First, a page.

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Australia: Equifax Report Looks at Alternative Finance Lenders

Demand for new alternative finance increased 130 per cent in H2 2017[1], compared with the same period the previous year, according to newly released data from Equifax, the global information solutions company and the leading provider of credit information and analysis in Australia and New Zealand.

Released recently, Equifax’s inaugural state of the nation report looks at Alternative Finance Lenders, a newer lending category for consumers and businesses that may use a variety of funding sources and leverages online technology and a range of data sources to make risk-based pricing decisions. This category excludes payday lenders, debtor finance and factoring businesses.

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The demand for alternative finance is being led by consumers, with enquiries in this sector increasing 139 per cent year-on-year. Businesses are also increasingly seeing alternative lenders as a viable financial option, with commercial demand growing 69 per cent in H2 2017 vs H2 2016.

Looking at consumer behaviour, millennials (18-38 years) make up the largest proportion of alternative finance enquiries, with 62 per cent of enquiries in 2017 being made by this group. This was followed by enquiries by Gen X consumers (12%).

Moses Samaha, Executive General Manager at Equifax, said the higher interest in alternative finance by younger Australians could be influenced by their familiarity and ease with technology.

“Most millennials are digital natives and have been using digital-first financial services, like banking apps and tap-and-go payment technology, since they first arrived on the market. This could go some way to explaining why they are the age group most comfortable with alternative finance providers.

“In addition to this, young people in their twenties and early thirties may be moving into a phase of their lives when they need to raise more capital to make and follow through on big life decisions, like moving cities, or starting a family or a new business,” Mr Samaha said.

Of the larger states, WA experienced the strongest growth rate in consumer demand year-on-year, with an increase in demand of 150 per cent. This was followed by Victoria (143%), Queensland (139%) and NSW (128%).

New South Wales saw an equal spread of enquiries between metro and regional areas, while enquiries in the remainder of states were mostly concentrated in metro areas.

Business demand for alternative finance grew strongly in Victoria and WA, with both states seeing a rise in demand of 70 per cent year-on-year. NSW (67%) and Queensland (66%) also experienced solid business demand growth.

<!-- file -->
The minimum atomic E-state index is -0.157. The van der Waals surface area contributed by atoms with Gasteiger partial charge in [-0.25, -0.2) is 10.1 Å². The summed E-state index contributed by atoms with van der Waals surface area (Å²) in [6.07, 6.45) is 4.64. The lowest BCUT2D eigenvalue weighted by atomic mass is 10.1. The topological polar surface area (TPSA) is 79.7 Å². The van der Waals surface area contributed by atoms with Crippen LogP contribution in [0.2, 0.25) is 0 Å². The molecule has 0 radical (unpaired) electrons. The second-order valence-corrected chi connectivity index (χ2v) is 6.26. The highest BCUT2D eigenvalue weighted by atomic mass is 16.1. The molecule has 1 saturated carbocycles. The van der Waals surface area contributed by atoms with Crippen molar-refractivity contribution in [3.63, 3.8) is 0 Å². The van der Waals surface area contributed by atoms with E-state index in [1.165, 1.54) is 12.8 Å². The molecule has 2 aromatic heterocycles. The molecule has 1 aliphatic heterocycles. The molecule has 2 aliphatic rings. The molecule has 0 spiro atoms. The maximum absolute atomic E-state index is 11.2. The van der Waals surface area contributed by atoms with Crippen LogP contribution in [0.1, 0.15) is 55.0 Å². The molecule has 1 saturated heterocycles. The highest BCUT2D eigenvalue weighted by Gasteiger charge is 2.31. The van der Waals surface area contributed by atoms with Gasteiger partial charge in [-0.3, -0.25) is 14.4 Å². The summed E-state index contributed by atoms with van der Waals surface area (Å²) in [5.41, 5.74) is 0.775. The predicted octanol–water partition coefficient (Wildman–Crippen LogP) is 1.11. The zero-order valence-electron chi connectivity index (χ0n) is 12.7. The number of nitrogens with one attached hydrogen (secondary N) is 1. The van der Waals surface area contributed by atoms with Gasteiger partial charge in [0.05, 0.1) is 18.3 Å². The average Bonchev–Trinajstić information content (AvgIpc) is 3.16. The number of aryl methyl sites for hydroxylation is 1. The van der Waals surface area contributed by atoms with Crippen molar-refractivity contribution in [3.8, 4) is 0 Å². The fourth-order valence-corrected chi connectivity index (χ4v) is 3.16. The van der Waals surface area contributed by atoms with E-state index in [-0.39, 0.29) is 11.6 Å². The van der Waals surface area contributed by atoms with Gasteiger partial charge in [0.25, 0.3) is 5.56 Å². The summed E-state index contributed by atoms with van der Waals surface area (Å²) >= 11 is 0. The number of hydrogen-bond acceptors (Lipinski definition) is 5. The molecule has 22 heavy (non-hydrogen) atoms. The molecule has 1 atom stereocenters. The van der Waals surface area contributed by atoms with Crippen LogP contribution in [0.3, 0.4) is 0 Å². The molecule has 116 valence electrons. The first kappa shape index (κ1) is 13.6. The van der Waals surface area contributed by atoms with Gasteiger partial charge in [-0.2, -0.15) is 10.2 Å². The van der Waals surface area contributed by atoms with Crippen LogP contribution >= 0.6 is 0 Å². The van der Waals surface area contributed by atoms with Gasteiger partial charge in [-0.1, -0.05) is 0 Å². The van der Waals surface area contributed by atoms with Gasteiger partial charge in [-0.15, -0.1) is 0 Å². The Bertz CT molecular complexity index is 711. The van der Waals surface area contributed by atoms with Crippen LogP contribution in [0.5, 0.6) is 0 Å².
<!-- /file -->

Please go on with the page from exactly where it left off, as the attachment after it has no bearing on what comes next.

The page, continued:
In terms of industry sectors, retail trade entities accounted for 21 per cent of alternative finance enquiries by industry – almost double the volume of retail trade enquiries to traditional lenders (12%). The accommodation and food services industry also saw strong demand for alternative finance (12%).

Unsurprisingly, given the volume of small businesses operating in Australia, 98.8 per cent of alternative finance enquiries in 2017 came from Small and Medium Entities (SMEs). By comparison, 89.4 per cent of demand for traditional finance comes from SMEs, suggesting these alternative finance options are filling a funding gap for the SME sector.

“Many retail and accommodation and food businesses are SMEs, which may explain why these industries dominated the demand for alternative finance,” Mr Samaha said.

Businesses that have been established for more than 20 years showed significantly lower demand for alternative finance (7.1%) compared to those that had been in business for between 1-19 years (92.5%). Typically, businesses that have been trading for more than 20 years make up 24.3 per cent of the traditional lending market.

“Established businesses that have been trading for a significant time period often have long-term relationships with traditional lenders, which may explain why they are less likely to approach new alternative lenders,” Mr Samaha said.

Disclaimer
The information contained in this release is general in nature and does not take into account your organisation’s objectives, financial situation or needs. Therefore, you should consider whether the information is appropriate to your organisation’s circumstance before acting on it, and where appropriate, seek professional advice where appropriate.
[1] All statistics quoted are based on Equifax data analysis completed in March 2018

Source: Equifax Australia

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